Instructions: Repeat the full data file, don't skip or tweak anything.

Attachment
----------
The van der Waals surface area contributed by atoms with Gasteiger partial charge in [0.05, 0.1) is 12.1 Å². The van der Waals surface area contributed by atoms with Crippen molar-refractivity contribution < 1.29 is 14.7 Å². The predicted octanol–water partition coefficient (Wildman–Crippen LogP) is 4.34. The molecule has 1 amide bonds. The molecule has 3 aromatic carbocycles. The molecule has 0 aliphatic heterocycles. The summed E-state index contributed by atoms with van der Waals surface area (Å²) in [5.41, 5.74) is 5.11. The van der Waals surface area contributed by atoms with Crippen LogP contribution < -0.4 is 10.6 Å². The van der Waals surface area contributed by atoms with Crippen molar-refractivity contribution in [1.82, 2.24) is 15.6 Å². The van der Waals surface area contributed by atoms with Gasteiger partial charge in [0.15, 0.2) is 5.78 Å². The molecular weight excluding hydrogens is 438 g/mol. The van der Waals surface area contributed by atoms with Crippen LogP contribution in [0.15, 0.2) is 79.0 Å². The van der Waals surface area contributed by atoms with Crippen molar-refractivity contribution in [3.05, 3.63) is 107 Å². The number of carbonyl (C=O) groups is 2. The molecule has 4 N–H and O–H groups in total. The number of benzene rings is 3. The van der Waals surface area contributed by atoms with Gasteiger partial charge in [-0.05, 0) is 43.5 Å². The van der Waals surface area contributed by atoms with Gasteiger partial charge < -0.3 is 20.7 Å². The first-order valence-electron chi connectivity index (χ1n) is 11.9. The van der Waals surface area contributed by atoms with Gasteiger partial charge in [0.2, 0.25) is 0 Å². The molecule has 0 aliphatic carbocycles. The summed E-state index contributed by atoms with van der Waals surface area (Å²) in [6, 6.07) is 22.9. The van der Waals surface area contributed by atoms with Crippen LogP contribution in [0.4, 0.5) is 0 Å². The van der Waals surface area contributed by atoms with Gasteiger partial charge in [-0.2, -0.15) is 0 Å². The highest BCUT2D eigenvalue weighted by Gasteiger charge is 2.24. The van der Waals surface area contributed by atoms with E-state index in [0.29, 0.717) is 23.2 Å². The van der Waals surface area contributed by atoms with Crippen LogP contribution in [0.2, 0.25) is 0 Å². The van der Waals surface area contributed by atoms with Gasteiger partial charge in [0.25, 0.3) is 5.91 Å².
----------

The van der Waals surface area contributed by atoms with Gasteiger partial charge in [0.05, 0.1) is 12.1 Å². The van der Waals surface area contributed by atoms with Crippen molar-refractivity contribution < 1.29 is 14.7 Å². The predicted octanol–water partition coefficient (Wildman–Crippen LogP) is 4.34. The molecule has 1 amide bonds. The molecule has 3 aromatic carbocycles. The molecule has 0 aliphatic heterocycles. The summed E-state index contributed by atoms with van der Waals surface area (Å²) in [5.41, 5.74) is 5.11. The van der Waals surface area contributed by atoms with Crippen LogP contribution < -0.4 is 10.6 Å². The van der Waals surface area contributed by atoms with Crippen molar-refractivity contribution in [1.82, 2.24) is 15.6 Å². The van der Waals surface area contributed by atoms with Gasteiger partial charge in [0.15, 0.2) is 5.78 Å². The molecular weight excluding hydrogens is 438 g/mol. The van der Waals surface area contributed by atoms with Crippen LogP contribution in [0.15, 0.2) is 79.0 Å². The van der Waals surface area contributed by atoms with Crippen molar-refractivity contribution in [3.05, 3.63) is 107 Å². The number of carbonyl (C=O) groups is 2. The molecule has 4 N–H and O–H groups in total. The number of benzene rings is 3. The van der Waals surface area contributed by atoms with Gasteiger partial charge in [-0.05, 0) is 43.5 Å². The van der Waals surface area contributed by atoms with Gasteiger partial charge < -0.3 is 20.7 Å². The first-order valence-electron chi connectivity index (χ1n) is 11.9. The van der Waals surface area contributed by atoms with Gasteiger partial charge in [0.2, 0.25) is 0 Å². The molecule has 0 aliphatic carbocycles. The summed E-state index contributed by atoms with van der Waals surface area (Å²) in [6, 6.07) is 22.9. The van der Waals surface area contributed by atoms with Crippen LogP contribution in [0.4, 0.5) is 0 Å². The van der Waals surface area contributed by atoms with Gasteiger partial charge in [-0.2, -0.15) is 0 Å². The highest BCUT2D eigenvalue weighted by Gasteiger charge is 2.24. The van der Waals surface area contributed by atoms with E-state index in [0.29, 0.717) is 23.2 Å². The van der Waals surface area contributed by atoms with Crippen LogP contribution in [0.2, 0.25) is 0 Å². The van der Waals surface area contributed by atoms with Gasteiger partial charge in [0.25, 0.3) is 5.91 Å².